Have you ever been inside a money booth? People rent them for parties and events.
If not, let me describe it for you:
You’re in a clear glass booth and money is swirling in a breeze all around you. Bills are brushing your cheeks, your hair.
You want to get as much money as you can in the thirty seconds you’ve been given, so you grab for the fattest clumps.
But as you reach for them, they disperse. Twenty seconds left. You keep grabbing after new clumps and clusters, trying to make up for lost time. You lunge for a fat bundle with both hands … but it flutters away. Ten seconds. You grab again. Seven, six, five.
All too quickly your time runs out, leaving you empty-handed.
How can you beat the money booth? Go after individual bills. Methodically, systematically. One at a time. You’ll feel a stack amass in your hands, instead of ending up with a fistful of nothing.
Strangely enough, the same thing happens with writing.
Instead of painting a picture with individual details, we try to go for a “clump,” a generalization that can cover every reader, every scenario.
And we end up with nothing.
Chasing after a single bill or a single detail feels like forsaking the greater opportunity — like we’re settling for something smaller than we should. But actually, it’s the only way of coming out with a fistful of dollars.
Why details often feel like sacrifices
Drilling down on a detail entails sacrifice. It means you won’t get the chance to say everything good there is to say about your beloved product, service, brand, company, niche topic, etc. At least not on that ad, page, or post.
It feels like common sense not to exclude any potential readers or customers. It feels like common sense not to shut anyone out — particularly someone who would, in fact, be a great fit for your product or service.
So copywriters and content marketers refuse to make that sacrifice. They pull up to a 50,000-foot view so they can fit everyone in.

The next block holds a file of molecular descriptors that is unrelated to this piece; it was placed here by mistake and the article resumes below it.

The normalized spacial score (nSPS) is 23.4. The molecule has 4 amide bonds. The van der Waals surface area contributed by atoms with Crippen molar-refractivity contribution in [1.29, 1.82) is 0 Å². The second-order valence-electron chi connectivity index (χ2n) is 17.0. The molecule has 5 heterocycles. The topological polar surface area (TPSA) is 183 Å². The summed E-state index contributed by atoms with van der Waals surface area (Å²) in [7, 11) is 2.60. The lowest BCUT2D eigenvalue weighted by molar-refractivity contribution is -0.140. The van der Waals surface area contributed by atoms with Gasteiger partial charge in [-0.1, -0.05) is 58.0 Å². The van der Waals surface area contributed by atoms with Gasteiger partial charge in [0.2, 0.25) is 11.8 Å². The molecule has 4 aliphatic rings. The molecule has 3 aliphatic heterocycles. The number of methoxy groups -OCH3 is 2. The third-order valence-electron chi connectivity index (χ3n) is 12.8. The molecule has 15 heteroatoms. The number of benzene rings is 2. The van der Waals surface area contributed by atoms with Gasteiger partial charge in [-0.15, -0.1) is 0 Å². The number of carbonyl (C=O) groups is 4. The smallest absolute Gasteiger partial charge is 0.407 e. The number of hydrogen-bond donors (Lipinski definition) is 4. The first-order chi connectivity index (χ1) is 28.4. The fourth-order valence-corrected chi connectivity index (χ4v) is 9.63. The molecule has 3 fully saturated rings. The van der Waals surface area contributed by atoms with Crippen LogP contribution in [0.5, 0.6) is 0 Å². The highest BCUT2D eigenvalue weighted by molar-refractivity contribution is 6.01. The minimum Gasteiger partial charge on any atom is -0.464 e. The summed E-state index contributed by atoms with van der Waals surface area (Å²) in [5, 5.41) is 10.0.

Their copy is filled with abstractions and generalizations, assuming readers will mentally fill in the specific from the general.
But the human brain doesn’t work that way
Imagination trumps logic
Tell me a Zappo’s-style story about an amazing support experience and I’ll conclude that you’ve made a commitment to superior service.
But tell me you have “great customer service” and I’ll conclude you’re full of it. You expect me to fill in the details about specific ways your service might manifest itself, but I won’t. I don’t have any details to “prove” your point to myself.
The specific can be imagined. It has dramatic power. Generalization just results in easily dismissed, flaccid copy, devoid of any emotional power or credibility.
Here’s another example of this same principle at work, as described by Jay Heinrichs (of Figaro Speech fame) in his book Thank You For Arguing:
Suppose you wanted me to be angry at my next door neighbor. You could tell me what a jerk she is — that she flirts in front of her husband and watches bad TV. None of this would make me angry at her. You described her personality, not her experience. To make me angry, give me a vivid description of a specific outrage.
You: She called the Boy Scouts a fascist organization.
Me: Well, she’s entitled to her —
You: On Halloween? When my little boy comes to her stoop wearing his older brother’s uniform?
Me: How do you —
You: I was there. When he started to cry, she said, “If you turn out to be gay, you’ll be glad you met me.” Then she looked straight at me and slammed the door.